Essential oils have been used for thousands of years to provide relief from common ailments—they can lift your mood, make it easier to focus, and help you relax after a hard day at work.
Derived from plants, essential oils can affect the body in a couple of ways: When inhaled, essential oils pass from the lungs into the bloodstream; when diluted and absorbed through the skin, they enter the circulatory system. Used properly, essential oils can be amazing natural remedies.
The Essentials of Essential Oils
Since they’re highly volatile, essential oils evaporate when exposed to air. But when combined with carrier oils, they easily can be applied to the skin and hair, or used for massage. And since essential oils are very concentrated, some individuals can have reactions to them if they’re applied directly to the skin. To prevent this, a carrier oil is used to “carry” the benefits directly into the skin.
Carrier oils are produced from vegetables, fruits, nuts, and seeds. Pressed from the fatty portions of plants, they do not evaporate the way essential oils do, nor do they have as strong an aroma. They do, however, offer many therapeutic benefits of their own. Rich in vitamins, minerals, and essential fatty acids, they can help improve the health and softness of the skin.
Avoid Complications When Using Essential Oils
Baths offer the perfect occasion to reap the benefits of essential oils. But you should never add essential oils directly into bathwater, advises Lora Cantele, author of The Complete Aromatherapy & Essential Oils Handbook for Everyday Wellness ($24.95, Robert Rose, 2014).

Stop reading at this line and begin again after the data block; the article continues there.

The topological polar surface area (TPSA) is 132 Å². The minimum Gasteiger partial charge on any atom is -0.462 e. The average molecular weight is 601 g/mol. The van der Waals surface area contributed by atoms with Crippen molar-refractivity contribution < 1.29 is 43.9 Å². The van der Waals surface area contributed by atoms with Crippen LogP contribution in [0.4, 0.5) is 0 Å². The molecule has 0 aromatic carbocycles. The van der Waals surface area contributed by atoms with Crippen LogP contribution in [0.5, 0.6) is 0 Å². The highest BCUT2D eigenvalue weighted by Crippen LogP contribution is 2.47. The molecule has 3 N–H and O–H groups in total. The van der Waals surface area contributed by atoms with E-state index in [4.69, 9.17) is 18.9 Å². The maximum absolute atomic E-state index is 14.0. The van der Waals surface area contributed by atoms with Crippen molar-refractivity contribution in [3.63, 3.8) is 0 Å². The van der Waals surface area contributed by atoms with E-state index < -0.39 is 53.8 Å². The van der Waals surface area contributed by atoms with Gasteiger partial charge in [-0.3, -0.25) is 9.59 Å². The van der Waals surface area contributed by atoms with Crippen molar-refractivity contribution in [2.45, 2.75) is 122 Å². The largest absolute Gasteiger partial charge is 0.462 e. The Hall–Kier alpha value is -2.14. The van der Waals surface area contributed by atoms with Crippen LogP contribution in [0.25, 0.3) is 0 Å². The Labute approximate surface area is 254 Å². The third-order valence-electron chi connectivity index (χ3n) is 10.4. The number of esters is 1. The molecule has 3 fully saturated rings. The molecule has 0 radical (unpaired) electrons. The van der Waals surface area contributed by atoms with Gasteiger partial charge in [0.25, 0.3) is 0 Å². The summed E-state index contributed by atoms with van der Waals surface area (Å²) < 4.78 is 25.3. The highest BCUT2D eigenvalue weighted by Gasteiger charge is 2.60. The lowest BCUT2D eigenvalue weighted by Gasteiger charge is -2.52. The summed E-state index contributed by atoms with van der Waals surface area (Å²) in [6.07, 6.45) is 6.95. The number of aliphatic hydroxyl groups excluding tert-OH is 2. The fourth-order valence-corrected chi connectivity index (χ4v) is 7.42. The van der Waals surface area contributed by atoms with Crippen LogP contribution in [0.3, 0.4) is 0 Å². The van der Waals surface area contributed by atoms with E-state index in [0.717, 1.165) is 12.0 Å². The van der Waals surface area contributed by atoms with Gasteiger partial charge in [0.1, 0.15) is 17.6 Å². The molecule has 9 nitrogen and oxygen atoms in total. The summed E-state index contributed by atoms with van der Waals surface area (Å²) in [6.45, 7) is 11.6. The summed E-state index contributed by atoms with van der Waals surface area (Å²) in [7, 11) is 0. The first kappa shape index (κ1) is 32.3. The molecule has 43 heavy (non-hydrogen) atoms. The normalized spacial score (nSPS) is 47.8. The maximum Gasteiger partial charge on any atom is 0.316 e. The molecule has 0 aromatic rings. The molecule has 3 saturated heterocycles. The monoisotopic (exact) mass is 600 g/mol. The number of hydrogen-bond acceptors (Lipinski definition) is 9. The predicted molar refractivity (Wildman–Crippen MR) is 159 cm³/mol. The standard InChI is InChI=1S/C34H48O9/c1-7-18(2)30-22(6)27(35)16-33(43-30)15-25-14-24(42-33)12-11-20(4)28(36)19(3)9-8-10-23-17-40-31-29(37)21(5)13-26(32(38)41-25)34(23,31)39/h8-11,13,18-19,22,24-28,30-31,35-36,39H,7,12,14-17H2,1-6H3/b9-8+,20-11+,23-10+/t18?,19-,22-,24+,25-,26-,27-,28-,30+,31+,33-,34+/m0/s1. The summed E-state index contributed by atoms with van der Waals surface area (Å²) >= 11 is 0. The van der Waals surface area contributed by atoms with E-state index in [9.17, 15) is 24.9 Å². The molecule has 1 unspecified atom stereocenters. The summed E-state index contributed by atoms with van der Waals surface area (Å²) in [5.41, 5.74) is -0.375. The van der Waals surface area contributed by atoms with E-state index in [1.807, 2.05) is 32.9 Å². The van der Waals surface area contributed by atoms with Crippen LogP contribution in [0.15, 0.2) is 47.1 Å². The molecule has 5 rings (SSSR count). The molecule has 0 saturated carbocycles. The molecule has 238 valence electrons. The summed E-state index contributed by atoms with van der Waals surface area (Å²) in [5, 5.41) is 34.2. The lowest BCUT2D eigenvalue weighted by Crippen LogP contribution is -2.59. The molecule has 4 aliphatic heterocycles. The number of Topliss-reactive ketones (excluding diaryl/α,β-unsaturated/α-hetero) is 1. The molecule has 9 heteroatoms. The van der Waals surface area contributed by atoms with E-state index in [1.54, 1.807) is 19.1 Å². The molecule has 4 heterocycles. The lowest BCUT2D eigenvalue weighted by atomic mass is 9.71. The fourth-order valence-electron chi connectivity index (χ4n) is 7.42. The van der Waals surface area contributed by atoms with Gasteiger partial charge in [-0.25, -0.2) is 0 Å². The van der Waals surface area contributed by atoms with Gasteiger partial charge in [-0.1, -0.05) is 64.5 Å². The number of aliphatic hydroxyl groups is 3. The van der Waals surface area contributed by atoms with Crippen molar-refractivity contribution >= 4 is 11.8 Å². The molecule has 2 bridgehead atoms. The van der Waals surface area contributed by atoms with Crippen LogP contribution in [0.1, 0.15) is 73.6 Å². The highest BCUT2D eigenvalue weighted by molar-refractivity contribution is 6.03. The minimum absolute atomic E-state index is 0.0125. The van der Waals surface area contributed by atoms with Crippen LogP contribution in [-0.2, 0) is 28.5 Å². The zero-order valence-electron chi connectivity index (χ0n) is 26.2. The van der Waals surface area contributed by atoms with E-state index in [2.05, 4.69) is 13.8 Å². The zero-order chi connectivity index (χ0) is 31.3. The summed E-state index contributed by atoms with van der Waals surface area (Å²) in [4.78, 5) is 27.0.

Oil and water don’t mix. Putting essential oil directly into a bath leaves the undiluted substance floating on the top of the water. It could then come into direct contact with the skin and potentially cause irritation and pain, Cantele explains.
Instead, while your tub is filling with water, mix a tablespoon of carrier oil like grapeseed with about 5 drops of essential oil in a nonreactive bowl. After the tub has filled and the water’s off, add the oils to your bath and stir the water with your hand. This method avoids the loss of any essences through evaporation. You could also use an unscented body wash or liquid castile soap in place of the carrier oil, Cantele says.
Common Essential Oils & Their Benefits
Throughout history, humans have extracted oils from grasses, seeds, flower petals, buds, bark, wood, stems, leaves, and roots. These powerful scents have been benefiting humankind in many ways—soothing minds, lifting spirits, and healing bodies. Here are some common essential oils and their benefits:
Inhibits activity of bacteria, fungi, and toxins on the skin; improves wound healing and eczema; lifts mood and eases emotional oversensitivity, stress, and insomnia.
Antiseptic for wounds and insect bites; enhances skin repair; reduces skin inflammation and itching; scent increases energy and can relieve congestion, headache, shock, and stress
Helps smooth wrinkles; benefits both oily and dry skin types; uplifting; eases anxiety; balances mind and body.
Lifts mood; has anti-inflammatory properties; helps heal scars and stretch marks; eases nervousness, irritability, and insomnia.
Reduces oily hair, acne, and skin infections; has deodorant properties; sedating and soothing; eases stress and nervous exhaustion.
Tea Tree Oil
Antifungal and antibacterial; helps heal acne and wounds.
“Aromatherapy carrier oils: Which ones should you choose?” www.your-aromatherapy-guide.com, 2018
Aromatherapy: A Complete Guide to the Healing Art, 2nd ed., by Kathi Keville and Mindy Green ($19.95, Crossing Press, 2009)
Aromatherapy for Life Empowerment by David Schiller and Carol Schiller ($19.95, Basic Health, 2011)
The Complete Aromatherapy & Essential Oils Handbook for Everyday Wellness ($24.95, Robert Rose, 2014).
Stephanie Tourles’s Essential Oils by Stephanie Tourles ($16.95, Storey, 2018)